The Legal Situation of Cannabis in Estonia

Estonia is home to rocky beaches, old-growth forests and lakes, and it has some of the fastest Internet connections in the world. But Estonia offers more than its natural beauty and its high Internet speeds, it’s also home to some interesting cannabis laws.

Related: The Legal Situation of Cannabis in Norway

As you tour Tallin’s medieval centre and visit some of Estonia’s stunning landscapes, you might wonder if you would get into trouble for smoking cannabis in this small northern European country.

So, without further ado, let’s take a look at the legal situation of cannabis in Estonia.


Drug laws in Estonia

Estonia’s Act on Narcotic Drugs and Psychotropic Substances and Precursors Thereof oversees the field of narcotics. According to the Act, unauthorised manufacture, acquisition, possession and consumption of narcotics and psychotropic substances for personal use in Estonia are punishable by a fine.

The value of the fine is determined by the police and can go up to €1,200. The police can also recommend administrative detention for up to 30 days. However, the legal proceedings for misdemeanours can be suspended for reasons of expediency.

Estonian law sees most of the acts of possession and consumption for personal use as misdemeanours, so they are only punishable by fines. However, illegal possession and drug dealing not intended for personal use are criminal offences, regardless of the drug type.

Related: Penalties for Cannabis Use, Possession and Supply in Europe — Part 1

Illegal drug manufacturing, drug trafficking and the transport or delivery of narcotics drugs with the intent to supply are punishable by imprisonment. Those who are caught with small quantities of drugs but don’t intend to supply can be sentenced to up to three years of prison, while those who are caught with large quantities can receive sentences of up to 20 years of prison, depending on the exact quantity of drugs and other aggravating circumstances.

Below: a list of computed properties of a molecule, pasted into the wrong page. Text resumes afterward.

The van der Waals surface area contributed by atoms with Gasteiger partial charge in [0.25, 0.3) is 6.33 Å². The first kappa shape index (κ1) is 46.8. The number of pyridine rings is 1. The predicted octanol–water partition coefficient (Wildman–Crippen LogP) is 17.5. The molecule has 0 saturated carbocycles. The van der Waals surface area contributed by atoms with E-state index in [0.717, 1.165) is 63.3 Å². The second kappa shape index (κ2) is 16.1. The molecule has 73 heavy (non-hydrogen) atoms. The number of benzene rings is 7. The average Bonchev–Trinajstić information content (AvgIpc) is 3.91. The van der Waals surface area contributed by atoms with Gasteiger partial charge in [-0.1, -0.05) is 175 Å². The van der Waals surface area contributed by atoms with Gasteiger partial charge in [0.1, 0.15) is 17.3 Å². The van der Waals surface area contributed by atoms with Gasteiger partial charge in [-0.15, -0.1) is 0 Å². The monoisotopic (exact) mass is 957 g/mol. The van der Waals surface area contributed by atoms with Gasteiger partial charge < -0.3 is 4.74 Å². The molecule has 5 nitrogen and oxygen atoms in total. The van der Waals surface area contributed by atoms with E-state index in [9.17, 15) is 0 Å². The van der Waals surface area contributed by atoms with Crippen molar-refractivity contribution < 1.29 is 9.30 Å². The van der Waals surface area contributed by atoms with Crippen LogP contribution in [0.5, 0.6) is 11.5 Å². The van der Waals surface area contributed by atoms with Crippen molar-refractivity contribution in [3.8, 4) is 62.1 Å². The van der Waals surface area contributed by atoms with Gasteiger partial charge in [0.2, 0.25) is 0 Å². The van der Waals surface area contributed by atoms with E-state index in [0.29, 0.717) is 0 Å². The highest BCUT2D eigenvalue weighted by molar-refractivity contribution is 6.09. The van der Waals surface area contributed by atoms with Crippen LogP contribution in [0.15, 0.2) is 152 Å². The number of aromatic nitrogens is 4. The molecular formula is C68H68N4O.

Being part of organised crime or involving minors in the drug trade are considered serious aggravating circumstances and bring harsher penalties.

As of 2011, drug-dependent offenders may be offered rehabilitation treatment as an alternative to prison if they’re sentenced to imprisonment for a period of up to two years and agree to undergo treatment.


Cannabis laws in Estonia

Estonia decriminalised cannabis for personal use in 2002. This means that consuming cannabis is no longer a crime, but a misdemeanour. As previously stated, according to Estonia’s current laws, this means that cannabis consumption is punishable by a fine or detention of up to 30 days.

Being in possession of up to 7.5 grams of dried cannabis is considered a misdemeanour.

The average fine for cannabis-related offences is €80 in Estonia. Only 10 to 20 percent of the cases involving cannabis-related misdemeanours result in detention, the rest are resolved with fines.

You might get detention if you’re high when the police catch you or if you are otherwise a nuisance to those around you. Consuming cannabis near schools or playgrounds might also attract detentions.

You are not allowed to consume cannabis in public. The police are not actively looking for cannabis users, but they will fine you if they get a sniff of your spliff. However, friendly police officers might let you off with a written warning if you’re a first offender and you have a small amount (usually under 2 grams) of cannabis on you.